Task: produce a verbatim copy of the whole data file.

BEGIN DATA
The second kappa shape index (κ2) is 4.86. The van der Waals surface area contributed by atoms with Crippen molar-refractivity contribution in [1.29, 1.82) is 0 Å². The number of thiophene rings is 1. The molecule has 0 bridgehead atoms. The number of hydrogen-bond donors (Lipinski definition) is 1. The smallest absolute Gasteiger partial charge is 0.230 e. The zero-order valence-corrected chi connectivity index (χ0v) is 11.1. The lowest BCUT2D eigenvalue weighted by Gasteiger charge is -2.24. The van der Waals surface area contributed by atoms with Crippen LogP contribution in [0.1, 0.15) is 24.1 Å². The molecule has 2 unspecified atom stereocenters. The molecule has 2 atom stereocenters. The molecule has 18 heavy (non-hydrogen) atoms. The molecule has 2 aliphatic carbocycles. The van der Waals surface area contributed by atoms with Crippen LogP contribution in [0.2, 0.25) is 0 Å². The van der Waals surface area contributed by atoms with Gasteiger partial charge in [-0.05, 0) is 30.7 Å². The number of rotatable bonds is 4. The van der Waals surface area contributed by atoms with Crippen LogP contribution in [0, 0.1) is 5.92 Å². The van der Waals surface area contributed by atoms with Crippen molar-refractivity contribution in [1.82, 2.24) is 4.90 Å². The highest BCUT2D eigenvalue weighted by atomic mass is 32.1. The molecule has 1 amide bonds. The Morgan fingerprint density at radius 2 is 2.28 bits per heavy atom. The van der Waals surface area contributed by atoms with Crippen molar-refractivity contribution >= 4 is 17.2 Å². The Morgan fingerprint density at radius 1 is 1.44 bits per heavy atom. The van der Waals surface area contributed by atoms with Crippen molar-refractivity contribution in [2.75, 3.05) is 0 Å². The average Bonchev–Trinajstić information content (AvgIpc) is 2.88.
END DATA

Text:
The second kappa shape index (κ2) is 4.86. The van der Waals surface area contributed by atoms with Crippen molar-refractivity contribution in [1.29, 1.82) is 0 Å². The number of thiophene rings is 1. The molecule has 0 bridgehead atoms. The number of hydrogen-bond donors (Lipinski definition) is 1. The smallest absolute Gasteiger partial charge is 0.230 e. The zero-order valence-corrected chi connectivity index (χ0v) is 11.1. The lowest BCUT2D eigenvalue weighted by Gasteiger charge is -2.24. The van der Waals surface area contributed by atoms with Crippen LogP contribution in [0.1, 0.15) is 24.1 Å². The molecule has 2 unspecified atom stereocenters. The molecule has 2 atom stereocenters. The molecule has 18 heavy (non-hydrogen) atoms. The molecule has 2 aliphatic carbocycles. The van der Waals surface area contributed by atoms with Crippen LogP contribution in [0.2, 0.25) is 0 Å². The van der Waals surface area contributed by atoms with Gasteiger partial charge in [-0.05, 0) is 30.7 Å². The number of rotatable bonds is 4. The van der Waals surface area contributed by atoms with Crippen LogP contribution in [0, 0.1) is 5.92 Å². The van der Waals surface area contributed by atoms with Crippen molar-refractivity contribution in [1.82, 2.24) is 4.90 Å². The highest BCUT2D eigenvalue weighted by atomic mass is 32.1. The molecule has 1 amide bonds. The Morgan fingerprint density at radius 2 is 2.28 bits per heavy atom. The van der Waals surface area contributed by atoms with Crippen molar-refractivity contribution >= 4 is 17.2 Å². The Morgan fingerprint density at radius 1 is 1.44 bits per heavy atom. The van der Waals surface area contributed by atoms with Crippen molar-refractivity contribution in [2.75, 3.05) is 0 Å². The average Bonchev–Trinajstić information content (AvgIpc) is 2.88.